Hardcover: 352 pages
Publisher: Harper (September 8, 2009)
Source: BN.com First Look Book Club
An immigrant Ukrainian family suffers unrelenting hardship on the tundra of late 1930s western Canada in this grim frontier tale. Thrown in prison for two years for helping himself to some of his own grain after defaulting on a homesteading contract, Ukrainian immigrant Theo Mykolayenko must deal with his nearly destitute wife and children. His oldest son helps to plow and plant fields owned by Theo’s sister, Anna, who is married to Stefan, a wayward and violent military man. Theo’s long-suffering wife, Maria, is tireless in caring for her family, nurturing the garden that feeds them and mending every stitch of clothing they wear. Meanwhile, unhappy Anna, pregnant with a child she does not want, is beguiled by the howling coyotes that surround the homestead at night. The extended family survives fire, dust storms, cold and hunger, only to face a nastier enemy much closer to home. This ambitious novel, full of the minutiae of the savage existence of a frontier family, comprises a harsh picture of lives lived in an unforgiving landscape, though some readers may find themselves wishing for an occasional break from the grinding woe.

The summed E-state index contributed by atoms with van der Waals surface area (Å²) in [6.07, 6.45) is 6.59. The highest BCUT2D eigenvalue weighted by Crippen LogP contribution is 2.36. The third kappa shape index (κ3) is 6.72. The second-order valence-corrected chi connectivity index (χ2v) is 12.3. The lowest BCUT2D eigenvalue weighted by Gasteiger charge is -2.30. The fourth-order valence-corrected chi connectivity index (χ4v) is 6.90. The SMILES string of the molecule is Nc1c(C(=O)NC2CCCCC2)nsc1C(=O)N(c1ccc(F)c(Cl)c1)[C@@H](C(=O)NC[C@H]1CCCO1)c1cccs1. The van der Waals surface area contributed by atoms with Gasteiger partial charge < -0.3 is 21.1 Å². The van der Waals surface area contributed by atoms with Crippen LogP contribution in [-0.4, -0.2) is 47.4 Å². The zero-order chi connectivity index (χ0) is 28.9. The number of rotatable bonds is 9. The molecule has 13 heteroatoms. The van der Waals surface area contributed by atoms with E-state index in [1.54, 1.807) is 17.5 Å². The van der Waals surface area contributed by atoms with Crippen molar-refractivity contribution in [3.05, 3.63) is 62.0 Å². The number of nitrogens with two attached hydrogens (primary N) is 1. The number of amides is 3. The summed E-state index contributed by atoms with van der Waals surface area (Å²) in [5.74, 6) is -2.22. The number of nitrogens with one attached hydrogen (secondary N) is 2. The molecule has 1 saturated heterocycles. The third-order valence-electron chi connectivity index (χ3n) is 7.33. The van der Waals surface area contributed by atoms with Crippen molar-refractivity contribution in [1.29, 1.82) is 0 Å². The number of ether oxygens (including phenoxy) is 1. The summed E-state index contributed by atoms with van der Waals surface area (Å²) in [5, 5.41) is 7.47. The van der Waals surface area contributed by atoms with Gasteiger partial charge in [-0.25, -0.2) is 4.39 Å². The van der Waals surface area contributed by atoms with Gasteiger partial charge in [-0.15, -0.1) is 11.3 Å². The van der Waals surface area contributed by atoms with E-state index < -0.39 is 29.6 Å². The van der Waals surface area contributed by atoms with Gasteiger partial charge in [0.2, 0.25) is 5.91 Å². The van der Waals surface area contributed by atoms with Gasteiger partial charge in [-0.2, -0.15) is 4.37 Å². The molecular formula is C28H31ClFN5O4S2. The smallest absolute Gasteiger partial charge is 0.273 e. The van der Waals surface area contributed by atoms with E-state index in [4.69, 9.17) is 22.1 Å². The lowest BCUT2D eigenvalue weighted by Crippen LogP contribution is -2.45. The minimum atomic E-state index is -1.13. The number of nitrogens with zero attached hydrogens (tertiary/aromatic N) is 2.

And the constant hardships they faced took my breath away! I always find myself rooting for the good guys to have a happy ending, but life doesn’t work out that way and neither does this story. The ending took me by surprise, but made total sense. I’d recommend this book for anyone who enjoys fiction and appreciates talented, beautiful writing.